Within the EEA and Norway Grants, we also tried to secure multi-year funding for the projects of patient organizations through a grant scheme that aimed to support their professionalization – the possibility of having paid staff. Part of the challenge was also support for the establishment of umbrella organizations, which we perceive as very important for the further development of the patient segment.
The implementation of these projects ends at the turn of 2024, and although as always the grants are burdened with administration, we believe that the projects have helped organizations to start or support their further development. And although it is not a project in the true sense, we have also created and maintained a database of patient organizations, which we publish on our website. The database differs from the official List of Patient Organizations in that it lists patient segment organizations only based on their request, without having to meet any special criteria set by law. For example, a database can be a good guide for patients on how to find the right organisation. On the other hand, organizations have the opportunity to make themselves visible and become known to patients and the general public. On the pacientskeorganizace.mzcr.cz website you will also find information about the Patient Council, working groups, List of Patient Organisations and other news.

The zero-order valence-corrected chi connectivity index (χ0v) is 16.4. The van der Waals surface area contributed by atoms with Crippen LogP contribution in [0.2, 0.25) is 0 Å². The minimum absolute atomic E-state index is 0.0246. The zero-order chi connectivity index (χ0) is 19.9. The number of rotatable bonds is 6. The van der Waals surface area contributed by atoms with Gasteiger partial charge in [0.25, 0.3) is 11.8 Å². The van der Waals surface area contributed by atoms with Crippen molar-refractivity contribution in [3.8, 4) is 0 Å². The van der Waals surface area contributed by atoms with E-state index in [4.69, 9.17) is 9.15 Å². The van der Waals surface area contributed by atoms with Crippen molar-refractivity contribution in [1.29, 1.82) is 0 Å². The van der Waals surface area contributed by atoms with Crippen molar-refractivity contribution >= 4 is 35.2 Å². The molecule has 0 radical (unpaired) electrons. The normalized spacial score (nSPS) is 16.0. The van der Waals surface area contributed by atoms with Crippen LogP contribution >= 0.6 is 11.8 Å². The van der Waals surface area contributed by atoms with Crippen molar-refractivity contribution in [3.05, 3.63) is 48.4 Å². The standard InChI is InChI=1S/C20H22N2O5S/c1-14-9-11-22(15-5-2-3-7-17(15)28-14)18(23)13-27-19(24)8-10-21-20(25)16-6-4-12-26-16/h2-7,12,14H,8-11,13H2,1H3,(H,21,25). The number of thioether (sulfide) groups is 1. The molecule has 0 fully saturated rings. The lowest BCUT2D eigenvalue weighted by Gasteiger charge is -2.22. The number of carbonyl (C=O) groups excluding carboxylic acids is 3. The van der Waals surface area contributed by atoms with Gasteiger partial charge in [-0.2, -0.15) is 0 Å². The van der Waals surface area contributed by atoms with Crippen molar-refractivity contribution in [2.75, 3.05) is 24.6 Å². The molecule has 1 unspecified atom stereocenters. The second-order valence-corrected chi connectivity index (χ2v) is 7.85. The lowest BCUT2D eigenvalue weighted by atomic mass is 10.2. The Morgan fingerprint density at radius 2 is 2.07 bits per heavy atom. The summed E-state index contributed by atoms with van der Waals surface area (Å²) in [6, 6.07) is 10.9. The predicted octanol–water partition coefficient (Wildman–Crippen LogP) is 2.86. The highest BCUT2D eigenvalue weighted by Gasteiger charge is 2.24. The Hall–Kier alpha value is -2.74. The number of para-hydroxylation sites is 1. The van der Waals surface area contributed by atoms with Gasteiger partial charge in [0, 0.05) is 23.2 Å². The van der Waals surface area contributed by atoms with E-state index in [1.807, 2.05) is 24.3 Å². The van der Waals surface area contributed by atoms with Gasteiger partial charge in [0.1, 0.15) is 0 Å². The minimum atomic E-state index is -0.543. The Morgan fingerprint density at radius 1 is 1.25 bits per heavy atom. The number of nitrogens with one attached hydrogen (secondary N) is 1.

Last year, the topic of rare diseases became one of the priorities of the Ministry of Health during the Czech Presidency of the European Council. How do you evaluate these joint activities from the perspective of the Ministry?
Yes, rare diseases were one of the fundamental priorities of the Czech Presidency. The most important event and progress in this area was a professional conference held in Prague at the end of October 2022, where the conference participants supported the call for the adoption of the European Rare Disease Action Plan and subsequently this call was supported by 22 EU countries. The Czech Republic has thus managed to move the topic of rare diseases in a fundamental direction. The aim is for all patients in Europe to have equal access to affordable and effective treatment. The creation of an Action Plan will not only help early diagnosis and initiation of treatment but also increase the chances of a full life. The Ministry of Health will try to further develop this topic within the presidencies of other countries (Sweden, Spain).